Nana in the City by Lauren Castillo. This grandma is super cool. I mean, look at her. Plus, she teaches her grandson how to be brave.
The Hello, Goodbye Window by Norton Juster and Chris Raschka. Here we have a pair! Nana and Poppy are always looking through that window, which is so reassuring and sweet.
The Grandad Tree by Trish Cookie, illustrated by Sharon Wilson. Another book that explores how we remember grandparents, this time through an apple tree that serves as symbol.
Grandpa Green by Lane Smith. A book about the Edward Scissorhands of (great) grandparents. And it gives a child a glimpse into the enigmatic, unknown life of older family members.
Did I miss any other great (or grand) ones? Do share!
All of Allen Say‘s books are gorgeous gems.
This one’s told so simply, mostly as biographical facts, but some of them will just break your heart. Every book Say makes has such straightforwardness, beauty, history, emotion.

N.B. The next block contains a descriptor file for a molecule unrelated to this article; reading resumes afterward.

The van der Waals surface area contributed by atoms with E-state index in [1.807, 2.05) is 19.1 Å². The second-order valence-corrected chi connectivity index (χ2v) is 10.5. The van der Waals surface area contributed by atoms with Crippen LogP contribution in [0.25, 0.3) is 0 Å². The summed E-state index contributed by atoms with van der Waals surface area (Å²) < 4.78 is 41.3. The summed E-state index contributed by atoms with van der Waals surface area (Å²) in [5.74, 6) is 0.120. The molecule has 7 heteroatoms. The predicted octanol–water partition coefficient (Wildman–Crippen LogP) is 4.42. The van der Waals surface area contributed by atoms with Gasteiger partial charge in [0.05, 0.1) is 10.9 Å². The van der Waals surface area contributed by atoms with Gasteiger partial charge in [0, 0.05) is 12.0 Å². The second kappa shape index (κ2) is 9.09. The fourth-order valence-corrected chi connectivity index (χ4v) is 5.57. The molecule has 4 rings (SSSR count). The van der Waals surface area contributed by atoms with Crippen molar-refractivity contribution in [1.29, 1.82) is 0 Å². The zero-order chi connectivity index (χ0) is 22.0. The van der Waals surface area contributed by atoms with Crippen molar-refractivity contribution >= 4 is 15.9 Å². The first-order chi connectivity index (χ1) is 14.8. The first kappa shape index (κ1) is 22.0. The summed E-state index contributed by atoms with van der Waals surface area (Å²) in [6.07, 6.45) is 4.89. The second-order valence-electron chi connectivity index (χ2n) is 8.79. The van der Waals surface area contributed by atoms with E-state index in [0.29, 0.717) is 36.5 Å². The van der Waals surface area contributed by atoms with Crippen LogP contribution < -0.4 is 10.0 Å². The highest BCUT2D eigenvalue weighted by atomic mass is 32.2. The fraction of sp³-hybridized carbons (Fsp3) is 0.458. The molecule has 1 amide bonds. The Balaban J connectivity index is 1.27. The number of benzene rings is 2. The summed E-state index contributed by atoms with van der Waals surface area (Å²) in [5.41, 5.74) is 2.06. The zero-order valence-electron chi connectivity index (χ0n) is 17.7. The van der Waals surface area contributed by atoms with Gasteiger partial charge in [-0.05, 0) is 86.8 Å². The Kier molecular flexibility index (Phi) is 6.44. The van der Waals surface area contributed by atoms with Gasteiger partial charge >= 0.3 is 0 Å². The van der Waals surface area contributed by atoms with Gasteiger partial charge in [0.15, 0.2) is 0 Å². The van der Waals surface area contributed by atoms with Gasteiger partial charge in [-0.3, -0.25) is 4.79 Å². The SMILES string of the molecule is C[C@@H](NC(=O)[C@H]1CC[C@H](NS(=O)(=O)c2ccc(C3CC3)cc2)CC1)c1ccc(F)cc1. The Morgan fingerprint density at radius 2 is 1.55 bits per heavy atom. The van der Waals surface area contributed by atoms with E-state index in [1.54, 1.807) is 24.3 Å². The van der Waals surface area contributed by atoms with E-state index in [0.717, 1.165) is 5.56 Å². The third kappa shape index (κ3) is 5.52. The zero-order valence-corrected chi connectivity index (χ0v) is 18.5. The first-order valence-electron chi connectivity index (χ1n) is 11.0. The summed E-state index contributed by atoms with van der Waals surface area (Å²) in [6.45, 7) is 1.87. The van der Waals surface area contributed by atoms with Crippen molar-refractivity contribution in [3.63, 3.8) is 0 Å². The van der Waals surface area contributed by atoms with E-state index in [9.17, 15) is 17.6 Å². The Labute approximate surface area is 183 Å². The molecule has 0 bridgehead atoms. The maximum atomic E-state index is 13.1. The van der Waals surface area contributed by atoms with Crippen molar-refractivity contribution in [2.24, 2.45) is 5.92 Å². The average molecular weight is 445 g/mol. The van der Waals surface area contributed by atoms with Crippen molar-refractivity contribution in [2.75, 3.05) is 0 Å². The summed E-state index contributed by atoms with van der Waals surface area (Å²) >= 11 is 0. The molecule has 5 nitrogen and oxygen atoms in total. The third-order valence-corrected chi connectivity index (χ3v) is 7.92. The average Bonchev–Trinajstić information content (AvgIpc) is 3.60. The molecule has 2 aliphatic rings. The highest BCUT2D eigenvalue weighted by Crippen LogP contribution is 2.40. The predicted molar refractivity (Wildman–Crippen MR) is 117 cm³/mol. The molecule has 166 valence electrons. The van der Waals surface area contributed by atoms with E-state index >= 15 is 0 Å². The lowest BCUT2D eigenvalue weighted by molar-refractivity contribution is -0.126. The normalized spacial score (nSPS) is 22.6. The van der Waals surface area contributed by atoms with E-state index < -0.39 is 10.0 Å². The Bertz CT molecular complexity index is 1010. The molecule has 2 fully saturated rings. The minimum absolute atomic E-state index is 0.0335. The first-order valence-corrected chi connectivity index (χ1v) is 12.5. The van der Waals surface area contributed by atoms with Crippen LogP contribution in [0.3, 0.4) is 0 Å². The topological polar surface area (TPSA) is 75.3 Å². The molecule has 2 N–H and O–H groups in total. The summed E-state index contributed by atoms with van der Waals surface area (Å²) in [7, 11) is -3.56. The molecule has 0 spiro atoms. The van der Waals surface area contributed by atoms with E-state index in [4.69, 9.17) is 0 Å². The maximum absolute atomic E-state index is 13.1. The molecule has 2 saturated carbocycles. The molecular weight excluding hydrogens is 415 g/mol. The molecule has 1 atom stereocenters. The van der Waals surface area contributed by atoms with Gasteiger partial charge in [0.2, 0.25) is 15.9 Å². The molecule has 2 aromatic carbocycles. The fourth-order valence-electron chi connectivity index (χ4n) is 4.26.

And the illustrations. Each is an exquisite painting (not done justice by my photos). The book won a Caldecott Medal in 1994.
Grandfather’s Journey is a story of three generations and two places: Japan and California. The old place and the new world. Two homes, across the sea. Back and forth. Loving both. Belonging to both.
It’s s an immigrant’s story of course, told by a grandson about his grandfather.
Anyone who’s left one place for another place will deeply understand. I once moved from a place I loved in Asia, Hong Kong, to another unfamiliar place, California. It took a long time, but I came to love that place too. I haven’t been back in eighteen years, but I badly want to go back and visit the first.
“He remembered the mountains and rivers of his home. He surrounded himself with songbirds, but he could not forget.”
“Finally, when his daughter was nearly grown, he could wait no more. He took his family and returned to his homeland.”
“But a war began. Bombs fell from the sky and scattered our lives like leaves.”